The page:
Clipped Columbian half dollars used to construct the angles and comers of the model were struck in white metal rather than the usual silver alloy. In the nearby Liberal Arts Building there was another model, a 20-foot-high shaft, also made of commemorative half dollars.
After the Exposition closed and sales efforts ended, 3,600,000 half dollars remained unsold, of which about 1,400,000 were held by the Treasury in Washington, 960,000 in Chicago, and 147,700 at the Philadelphia Mint. What to do with this vast hoard was hotly debated, for the managers of the Exposition felt that the investment of those who paid $1 each for the coins should be protected.
The New York Sun, December 10, 1893, printed the following: 1 "It was reported that Mr. Ellsworth, representing the commissioners of the Exposition, called at the Treasury Department and paid to Acting Secretary Curtis $40,300 to defray the cost of transporting and recoining the unsold half dollars which was said to exceed the total face value of $1,700,000. Secretary Carlisle was requested to recoin the twenty five and fifty-cent souvenirs at the expense of the government, but this he declined to do and notified the Commission unless it bore the expense of the recoinage he would issue the souvenir pieces at their face value. As this would materially reduce the value of those in the hands of purchasers and speculative holders, Mr. Ellsworth was sent to make the necessary deposit."
Apparently, the preceding account was inaccurate, for in 1894 the Treasury an-nounced that the remaining Columbian half dollars were available for face value to anyone desiring them. Takers were few, so many coins were subsequently put into circulation, and others were melted. By the turn of the century Columbian half dollars were familiar items in pocket change.
When all was said and done, 950,000 Columbian half dollars dated 1892 were distributed, and 1,550,405 were released dated the following year, 1893. This amounted to about halfof the original mintage of five million coins.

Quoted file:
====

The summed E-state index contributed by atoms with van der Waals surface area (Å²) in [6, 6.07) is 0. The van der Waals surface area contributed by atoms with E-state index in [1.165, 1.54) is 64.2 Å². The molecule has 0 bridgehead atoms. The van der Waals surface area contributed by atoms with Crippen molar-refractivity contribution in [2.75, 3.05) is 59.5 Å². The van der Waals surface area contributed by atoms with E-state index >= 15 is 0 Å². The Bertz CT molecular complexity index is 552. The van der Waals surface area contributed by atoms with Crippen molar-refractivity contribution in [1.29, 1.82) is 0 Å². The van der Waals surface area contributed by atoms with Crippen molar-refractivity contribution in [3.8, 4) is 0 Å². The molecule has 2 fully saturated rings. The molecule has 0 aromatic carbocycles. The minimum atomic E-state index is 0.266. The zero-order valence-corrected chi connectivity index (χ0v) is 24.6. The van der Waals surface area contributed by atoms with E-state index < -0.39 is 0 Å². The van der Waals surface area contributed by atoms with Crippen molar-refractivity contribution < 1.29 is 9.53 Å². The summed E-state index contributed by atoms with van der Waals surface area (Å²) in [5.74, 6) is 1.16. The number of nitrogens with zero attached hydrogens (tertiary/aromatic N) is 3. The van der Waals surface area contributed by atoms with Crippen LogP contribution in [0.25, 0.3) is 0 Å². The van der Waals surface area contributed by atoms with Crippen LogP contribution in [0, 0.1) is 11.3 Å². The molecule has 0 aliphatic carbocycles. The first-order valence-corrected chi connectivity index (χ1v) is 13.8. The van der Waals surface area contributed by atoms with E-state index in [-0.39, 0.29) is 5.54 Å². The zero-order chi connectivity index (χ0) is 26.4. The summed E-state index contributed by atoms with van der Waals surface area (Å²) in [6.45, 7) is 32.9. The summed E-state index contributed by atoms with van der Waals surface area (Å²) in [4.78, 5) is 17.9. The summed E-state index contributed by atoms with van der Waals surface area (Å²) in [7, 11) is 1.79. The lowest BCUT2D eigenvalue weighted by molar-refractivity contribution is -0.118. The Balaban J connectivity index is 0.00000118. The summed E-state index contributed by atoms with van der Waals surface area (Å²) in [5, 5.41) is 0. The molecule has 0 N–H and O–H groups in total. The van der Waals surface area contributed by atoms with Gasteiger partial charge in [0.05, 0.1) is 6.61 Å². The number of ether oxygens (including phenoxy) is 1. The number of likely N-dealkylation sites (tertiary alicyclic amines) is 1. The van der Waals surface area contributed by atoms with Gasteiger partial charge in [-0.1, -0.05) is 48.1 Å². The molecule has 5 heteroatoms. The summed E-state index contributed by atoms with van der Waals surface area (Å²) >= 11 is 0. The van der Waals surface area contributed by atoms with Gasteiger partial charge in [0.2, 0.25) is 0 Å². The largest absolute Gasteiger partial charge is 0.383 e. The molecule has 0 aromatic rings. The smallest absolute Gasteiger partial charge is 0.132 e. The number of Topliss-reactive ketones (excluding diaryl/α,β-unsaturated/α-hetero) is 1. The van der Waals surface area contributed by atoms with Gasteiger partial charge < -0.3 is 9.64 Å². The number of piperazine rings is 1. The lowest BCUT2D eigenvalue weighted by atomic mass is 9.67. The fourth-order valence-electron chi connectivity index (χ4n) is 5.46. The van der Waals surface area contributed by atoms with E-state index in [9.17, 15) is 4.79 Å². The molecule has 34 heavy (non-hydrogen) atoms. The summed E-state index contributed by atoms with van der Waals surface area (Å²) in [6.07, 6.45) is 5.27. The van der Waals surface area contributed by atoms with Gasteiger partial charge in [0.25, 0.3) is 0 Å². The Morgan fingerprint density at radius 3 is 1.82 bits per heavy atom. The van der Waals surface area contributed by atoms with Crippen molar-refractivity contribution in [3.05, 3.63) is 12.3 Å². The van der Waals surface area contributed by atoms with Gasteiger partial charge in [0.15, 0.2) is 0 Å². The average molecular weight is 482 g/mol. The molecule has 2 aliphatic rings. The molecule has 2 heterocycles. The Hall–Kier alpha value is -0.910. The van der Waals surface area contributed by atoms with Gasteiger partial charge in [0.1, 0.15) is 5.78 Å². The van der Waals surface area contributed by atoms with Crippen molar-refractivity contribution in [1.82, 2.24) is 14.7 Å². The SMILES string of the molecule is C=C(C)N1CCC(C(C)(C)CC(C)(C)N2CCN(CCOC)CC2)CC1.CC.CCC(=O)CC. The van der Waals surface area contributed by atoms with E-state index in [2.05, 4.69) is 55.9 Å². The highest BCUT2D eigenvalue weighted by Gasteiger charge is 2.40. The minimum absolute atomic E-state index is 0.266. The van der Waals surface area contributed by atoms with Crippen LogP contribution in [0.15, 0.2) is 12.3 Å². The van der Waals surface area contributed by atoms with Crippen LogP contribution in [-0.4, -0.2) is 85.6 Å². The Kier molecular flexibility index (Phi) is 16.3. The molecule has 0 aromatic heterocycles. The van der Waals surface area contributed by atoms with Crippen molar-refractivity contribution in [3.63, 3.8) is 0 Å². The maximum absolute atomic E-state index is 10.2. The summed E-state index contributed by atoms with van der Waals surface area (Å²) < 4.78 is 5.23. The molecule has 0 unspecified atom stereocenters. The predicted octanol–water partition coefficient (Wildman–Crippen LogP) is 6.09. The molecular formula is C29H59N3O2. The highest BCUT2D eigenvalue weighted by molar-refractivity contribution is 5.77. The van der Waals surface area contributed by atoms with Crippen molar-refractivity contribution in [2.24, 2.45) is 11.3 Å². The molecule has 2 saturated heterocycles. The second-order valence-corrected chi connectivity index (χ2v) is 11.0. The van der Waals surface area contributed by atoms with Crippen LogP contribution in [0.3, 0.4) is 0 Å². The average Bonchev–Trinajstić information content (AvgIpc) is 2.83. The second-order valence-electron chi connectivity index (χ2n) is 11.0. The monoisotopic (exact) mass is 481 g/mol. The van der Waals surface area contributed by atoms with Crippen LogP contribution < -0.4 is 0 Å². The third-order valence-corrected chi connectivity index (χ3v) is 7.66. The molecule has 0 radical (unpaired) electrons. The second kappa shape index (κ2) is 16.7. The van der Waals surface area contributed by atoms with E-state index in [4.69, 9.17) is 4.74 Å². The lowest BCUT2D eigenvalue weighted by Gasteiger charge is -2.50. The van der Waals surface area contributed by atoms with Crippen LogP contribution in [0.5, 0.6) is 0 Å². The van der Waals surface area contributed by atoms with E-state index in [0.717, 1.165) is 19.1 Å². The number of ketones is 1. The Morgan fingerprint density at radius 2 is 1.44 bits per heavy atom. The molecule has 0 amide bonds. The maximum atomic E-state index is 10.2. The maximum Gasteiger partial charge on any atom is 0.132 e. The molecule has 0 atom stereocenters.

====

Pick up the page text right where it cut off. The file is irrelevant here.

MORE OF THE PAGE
Collecting Columbian Half Dollars
As the numismatic fraternity constituted only a small part of the American popula-tionin 1892 and 1893, relatively few coins were carefully preserved by coin collectors. Today most surviving Columbian half dollars show the effects of wear, either of casual handling from being saved as souvenirs by non-numismatists or from having been passed from hand to hand as a medium of exchange.
While most Columbian half dollars were minted with lustrous, frosty surfaces, a few Proofs were made and possibly a few thousand prooflike business strikes were produced. It was suggested that Proof Columbian half dollars be included in regular silver Proof sets for the year 1892, but the idea was vetoed when it was realized that per current Mint policy regular-design Proof half dollars were sold for just a few cents above face value, but that something over $1 would have to be charged for a Proof Columbian half dollar in order to be consistent with the intended $1 issue price for Uncirculated pieces. The two philosophies could not be reconciled, and the idea was dropped.
When I first started collecting coins in the early 1950s I quickly learned that the commonest 19th-century coin issues (apart from Treasury-held Morgan silver dollar reserves) were 1883 Liberty nickels without CENTS and 1892 and 1893 Columbian half dollars. In 1953 you could buy all the Columbian half dollars you wanted for 60 to 65 cents each. Indeed, around that time a coin dealer in downtown Boston showed a bushel basket full of them in his shop window.
Columbian half dollars remain very common today, and hundreds of thousands or even more exist, most of which are in grades from about EF-40 to MS-60. Higher level Mint State coins are also plentiful, up to about MS-63, above which examples are somewhat elusive. Truly pristine pieces are hard to find, I consider the Columbian half dollar design to be one of the most attractive in the commemorative series, and a lightly toned Uncirculated specimen is an object of beauty, even though it may not be exciting from a rarity viewpoint.
GRADING SUMMARY: Most specimens show signs of friction or contact on the high areas of Columbus' portrait on the obverse and on the ship's sails on the reverse. Some coins are lightly struck on the highest areas of the portrait and/or lack ship sail details on the reverse. In general, 1892-dated coins are better struck than those dated 1893. Beware of deeply toned coins whose toning masks wear; sometimes these are sold in slabs bearing high technical grades. Most Uncirculated coins have very attractive frosty lustre. Prooflike pieces are occasionally seen and are usually dated 1892.